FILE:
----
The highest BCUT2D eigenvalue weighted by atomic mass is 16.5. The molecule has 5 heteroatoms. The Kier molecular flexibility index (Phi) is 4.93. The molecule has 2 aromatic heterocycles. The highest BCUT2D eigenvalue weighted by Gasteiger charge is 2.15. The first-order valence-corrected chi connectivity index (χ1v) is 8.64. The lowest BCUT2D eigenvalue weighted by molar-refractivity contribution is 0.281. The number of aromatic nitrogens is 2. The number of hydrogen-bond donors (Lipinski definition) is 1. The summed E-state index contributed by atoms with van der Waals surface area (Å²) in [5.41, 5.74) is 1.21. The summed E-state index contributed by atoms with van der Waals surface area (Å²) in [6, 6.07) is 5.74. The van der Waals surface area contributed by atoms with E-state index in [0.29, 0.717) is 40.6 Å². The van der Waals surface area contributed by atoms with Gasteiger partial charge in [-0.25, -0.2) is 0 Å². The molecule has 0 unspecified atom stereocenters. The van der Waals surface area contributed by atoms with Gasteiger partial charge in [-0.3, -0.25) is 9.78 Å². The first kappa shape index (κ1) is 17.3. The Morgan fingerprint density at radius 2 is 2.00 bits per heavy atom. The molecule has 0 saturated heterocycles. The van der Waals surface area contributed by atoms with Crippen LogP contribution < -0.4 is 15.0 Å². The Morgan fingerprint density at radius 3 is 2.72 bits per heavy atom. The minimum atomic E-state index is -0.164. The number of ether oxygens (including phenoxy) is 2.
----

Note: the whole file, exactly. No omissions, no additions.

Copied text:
The highest BCUT2D eigenvalue weighted by atomic mass is 16.5. The molecule has 5 heteroatoms. The Kier molecular flexibility index (Phi) is 4.93. The molecule has 2 aromatic heterocycles. The highest BCUT2D eigenvalue weighted by Gasteiger charge is 2.15. The first-order valence-corrected chi connectivity index (χ1v) is 8.64. The lowest BCUT2D eigenvalue weighted by molar-refractivity contribution is 0.281. The number of aromatic nitrogens is 2. The number of hydrogen-bond donors (Lipinski definition) is 1. The summed E-state index contributed by atoms with van der Waals surface area (Å²) in [5.41, 5.74) is 1.21. The summed E-state index contributed by atoms with van der Waals surface area (Å²) in [6, 6.07) is 5.74. The van der Waals surface area contributed by atoms with E-state index in [0.29, 0.717) is 40.6 Å². The van der Waals surface area contributed by atoms with Gasteiger partial charge in [-0.25, -0.2) is 0 Å². The molecule has 0 unspecified atom stereocenters. The van der Waals surface area contributed by atoms with Gasteiger partial charge in [-0.3, -0.25) is 9.78 Å². The first kappa shape index (κ1) is 17.3. The Morgan fingerprint density at radius 2 is 2.00 bits per heavy atom. The molecule has 0 saturated heterocycles. The van der Waals surface area contributed by atoms with Crippen LogP contribution < -0.4 is 15.0 Å². The Morgan fingerprint density at radius 3 is 2.72 bits per heavy atom. The minimum atomic E-state index is -0.164. The number of ether oxygens (including phenoxy) is 2.